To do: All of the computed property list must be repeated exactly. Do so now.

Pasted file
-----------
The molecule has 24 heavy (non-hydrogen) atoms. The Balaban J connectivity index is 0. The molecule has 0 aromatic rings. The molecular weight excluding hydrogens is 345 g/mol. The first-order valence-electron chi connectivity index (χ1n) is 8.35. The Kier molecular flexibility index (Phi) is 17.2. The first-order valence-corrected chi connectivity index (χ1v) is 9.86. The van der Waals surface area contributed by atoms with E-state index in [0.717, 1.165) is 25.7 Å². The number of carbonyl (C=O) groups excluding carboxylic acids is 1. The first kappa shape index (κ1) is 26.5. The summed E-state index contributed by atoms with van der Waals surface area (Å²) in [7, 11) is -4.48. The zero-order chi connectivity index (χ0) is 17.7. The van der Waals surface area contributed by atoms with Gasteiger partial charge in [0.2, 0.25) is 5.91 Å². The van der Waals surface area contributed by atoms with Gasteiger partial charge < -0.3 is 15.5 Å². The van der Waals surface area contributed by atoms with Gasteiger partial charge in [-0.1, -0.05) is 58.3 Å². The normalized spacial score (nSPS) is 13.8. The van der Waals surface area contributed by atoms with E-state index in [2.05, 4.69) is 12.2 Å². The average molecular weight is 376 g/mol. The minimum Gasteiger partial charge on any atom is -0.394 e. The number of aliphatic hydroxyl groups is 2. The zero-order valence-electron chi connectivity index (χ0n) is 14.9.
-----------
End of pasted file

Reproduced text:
The molecule has 24 heavy (non-hydrogen) atoms. The Balaban J connectivity index is 0. The molecule has 0 aromatic rings. The molecular weight excluding hydrogens is 345 g/mol. The first-order valence-electron chi connectivity index (χ1n) is 8.35. The Kier molecular flexibility index (Phi) is 17.2. The first-order valence-corrected chi connectivity index (χ1v) is 9.86. The van der Waals surface area contributed by atoms with E-state index in [0.717, 1.165) is 25.7 Å². The number of carbonyl (C=O) groups excluding carboxylic acids is 1. The first kappa shape index (κ1) is 26.5. The summed E-state index contributed by atoms with van der Waals surface area (Å²) in [7, 11) is -4.48. The zero-order chi connectivity index (χ0) is 17.7. The van der Waals surface area contributed by atoms with Gasteiger partial charge in [0.2, 0.25) is 5.91 Å². The van der Waals surface area contributed by atoms with Gasteiger partial charge < -0.3 is 15.5 Å². The van der Waals surface area contributed by atoms with Gasteiger partial charge in [-0.1, -0.05) is 58.3 Å². The normalized spacial score (nSPS) is 13.8. The van der Waals surface area contributed by atoms with E-state index in [2.05, 4.69) is 12.2 Å². The average molecular weight is 376 g/mol. The minimum Gasteiger partial charge on any atom is -0.394 e. The number of aliphatic hydroxyl groups is 2. The zero-order valence-electron chi connectivity index (χ0n) is 14.9.